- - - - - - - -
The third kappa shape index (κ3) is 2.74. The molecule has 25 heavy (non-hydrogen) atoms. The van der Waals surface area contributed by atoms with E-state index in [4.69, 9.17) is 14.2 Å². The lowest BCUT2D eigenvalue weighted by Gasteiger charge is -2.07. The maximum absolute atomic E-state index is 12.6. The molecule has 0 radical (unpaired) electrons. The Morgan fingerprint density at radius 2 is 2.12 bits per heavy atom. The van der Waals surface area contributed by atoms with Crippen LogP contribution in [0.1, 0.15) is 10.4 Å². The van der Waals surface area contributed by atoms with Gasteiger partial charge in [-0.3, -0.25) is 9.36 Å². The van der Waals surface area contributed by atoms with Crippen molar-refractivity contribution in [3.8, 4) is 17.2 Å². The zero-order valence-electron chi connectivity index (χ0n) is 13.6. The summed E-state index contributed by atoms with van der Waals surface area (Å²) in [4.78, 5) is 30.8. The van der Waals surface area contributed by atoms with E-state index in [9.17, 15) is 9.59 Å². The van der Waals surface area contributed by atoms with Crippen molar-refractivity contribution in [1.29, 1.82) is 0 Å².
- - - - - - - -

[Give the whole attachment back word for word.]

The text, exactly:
The third kappa shape index (κ3) is 2.74. The molecule has 25 heavy (non-hydrogen) atoms. The van der Waals surface area contributed by atoms with E-state index in [4.69, 9.17) is 14.2 Å². The lowest BCUT2D eigenvalue weighted by Gasteiger charge is -2.07. The maximum absolute atomic E-state index is 12.6. The molecule has 0 radical (unpaired) electrons. The Morgan fingerprint density at radius 2 is 2.12 bits per heavy atom. The van der Waals surface area contributed by atoms with Crippen LogP contribution in [0.1, 0.15) is 10.4 Å². The van der Waals surface area contributed by atoms with Gasteiger partial charge in [-0.3, -0.25) is 9.36 Å². The van der Waals surface area contributed by atoms with Crippen molar-refractivity contribution in [3.8, 4) is 17.2 Å². The zero-order valence-electron chi connectivity index (χ0n) is 13.6. The summed E-state index contributed by atoms with van der Waals surface area (Å²) in [4.78, 5) is 30.8. The van der Waals surface area contributed by atoms with E-state index in [9.17, 15) is 9.59 Å². The van der Waals surface area contributed by atoms with Crippen molar-refractivity contribution in [1.29, 1.82) is 0 Å².